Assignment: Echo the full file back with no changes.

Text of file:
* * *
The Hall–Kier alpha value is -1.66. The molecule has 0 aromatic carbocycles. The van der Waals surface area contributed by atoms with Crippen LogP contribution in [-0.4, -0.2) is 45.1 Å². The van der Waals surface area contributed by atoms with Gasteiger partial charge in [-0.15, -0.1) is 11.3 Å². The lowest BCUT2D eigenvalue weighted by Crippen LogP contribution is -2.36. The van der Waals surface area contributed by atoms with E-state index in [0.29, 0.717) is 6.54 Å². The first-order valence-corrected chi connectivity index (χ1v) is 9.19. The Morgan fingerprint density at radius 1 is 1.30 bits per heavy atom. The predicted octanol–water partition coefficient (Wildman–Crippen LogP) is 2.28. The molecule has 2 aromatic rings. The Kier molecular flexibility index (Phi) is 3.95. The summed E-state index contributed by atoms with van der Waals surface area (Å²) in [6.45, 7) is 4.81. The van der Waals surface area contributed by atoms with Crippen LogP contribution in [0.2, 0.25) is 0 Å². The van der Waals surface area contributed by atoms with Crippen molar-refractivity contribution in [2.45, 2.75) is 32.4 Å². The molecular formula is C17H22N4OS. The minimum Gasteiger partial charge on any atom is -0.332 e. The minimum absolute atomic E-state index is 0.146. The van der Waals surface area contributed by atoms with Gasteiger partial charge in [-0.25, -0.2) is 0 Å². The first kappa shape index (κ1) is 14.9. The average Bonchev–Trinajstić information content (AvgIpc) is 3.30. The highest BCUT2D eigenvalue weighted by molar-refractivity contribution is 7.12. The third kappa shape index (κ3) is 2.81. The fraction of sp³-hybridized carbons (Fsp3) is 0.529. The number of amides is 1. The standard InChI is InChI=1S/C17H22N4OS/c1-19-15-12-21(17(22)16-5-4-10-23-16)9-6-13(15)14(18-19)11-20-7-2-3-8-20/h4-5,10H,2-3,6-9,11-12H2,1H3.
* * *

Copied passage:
The Hall–Kier alpha value is -1.66. The molecule has 0 aromatic carbocycles. The van der Waals surface area contributed by atoms with Crippen LogP contribution in [-0.4, -0.2) is 45.1 Å². The van der Waals surface area contributed by atoms with Gasteiger partial charge in [-0.15, -0.1) is 11.3 Å². The lowest BCUT2D eigenvalue weighted by Crippen LogP contribution is -2.36. The van der Waals surface area contributed by atoms with E-state index in [0.29, 0.717) is 6.54 Å². The first-order valence-corrected chi connectivity index (χ1v) is 9.19. The Morgan fingerprint density at radius 1 is 1.30 bits per heavy atom. The predicted octanol–water partition coefficient (Wildman–Crippen LogP) is 2.28. The molecule has 2 aromatic rings. The Kier molecular flexibility index (Phi) is 3.95. The summed E-state index contributed by atoms with van der Waals surface area (Å²) in [6.45, 7) is 4.81. The van der Waals surface area contributed by atoms with Crippen LogP contribution in [0.2, 0.25) is 0 Å². The van der Waals surface area contributed by atoms with Crippen molar-refractivity contribution in [2.45, 2.75) is 32.4 Å². The molecular formula is C17H22N4OS. The minimum Gasteiger partial charge on any atom is -0.332 e. The minimum absolute atomic E-state index is 0.146. The van der Waals surface area contributed by atoms with Gasteiger partial charge in [-0.25, -0.2) is 0 Å². The first kappa shape index (κ1) is 14.9. The average Bonchev–Trinajstić information content (AvgIpc) is 3.30. The highest BCUT2D eigenvalue weighted by molar-refractivity contribution is 7.12. The third kappa shape index (κ3) is 2.81. The fraction of sp³-hybridized carbons (Fsp3) is 0.529. The number of amides is 1. The standard InChI is InChI=1S/C17H22N4OS/c1-19-15-12-21(17(22)16-5-4-10-23-16)9-6-13(15)14(18-19)11-20-7-2-3-8-20/h4-5,10H,2-3,6-9,11-12H2,1H3.